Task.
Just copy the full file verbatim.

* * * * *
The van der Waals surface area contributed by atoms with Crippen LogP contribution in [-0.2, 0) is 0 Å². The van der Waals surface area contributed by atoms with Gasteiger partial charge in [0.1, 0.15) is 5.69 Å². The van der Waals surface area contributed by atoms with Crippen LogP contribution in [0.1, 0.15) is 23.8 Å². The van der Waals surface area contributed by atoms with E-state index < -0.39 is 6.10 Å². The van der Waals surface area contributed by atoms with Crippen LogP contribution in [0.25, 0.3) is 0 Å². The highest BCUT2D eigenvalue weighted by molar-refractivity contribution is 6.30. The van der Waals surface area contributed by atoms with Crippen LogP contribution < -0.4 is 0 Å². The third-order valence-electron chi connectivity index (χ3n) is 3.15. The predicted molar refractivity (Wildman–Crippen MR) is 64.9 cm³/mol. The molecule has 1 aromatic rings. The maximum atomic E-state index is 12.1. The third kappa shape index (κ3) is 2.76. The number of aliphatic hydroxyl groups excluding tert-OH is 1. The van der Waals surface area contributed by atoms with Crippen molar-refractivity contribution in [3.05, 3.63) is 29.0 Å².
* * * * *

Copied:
The van der Waals surface area contributed by atoms with Crippen LogP contribution in [-0.2, 0) is 0 Å². The van der Waals surface area contributed by atoms with Gasteiger partial charge in [0.1, 0.15) is 5.69 Å². The van der Waals surface area contributed by atoms with Crippen LogP contribution in [0.1, 0.15) is 23.8 Å². The van der Waals surface area contributed by atoms with E-state index < -0.39 is 6.10 Å². The van der Waals surface area contributed by atoms with Crippen LogP contribution in [0.25, 0.3) is 0 Å². The highest BCUT2D eigenvalue weighted by molar-refractivity contribution is 6.30. The van der Waals surface area contributed by atoms with Crippen LogP contribution < -0.4 is 0 Å². The third-order valence-electron chi connectivity index (χ3n) is 3.15. The predicted molar refractivity (Wildman–Crippen MR) is 64.9 cm³/mol. The molecule has 1 aromatic rings. The maximum atomic E-state index is 12.1. The third kappa shape index (κ3) is 2.76. The number of aliphatic hydroxyl groups excluding tert-OH is 1. The van der Waals surface area contributed by atoms with Crippen molar-refractivity contribution in [3.05, 3.63) is 29.0 Å².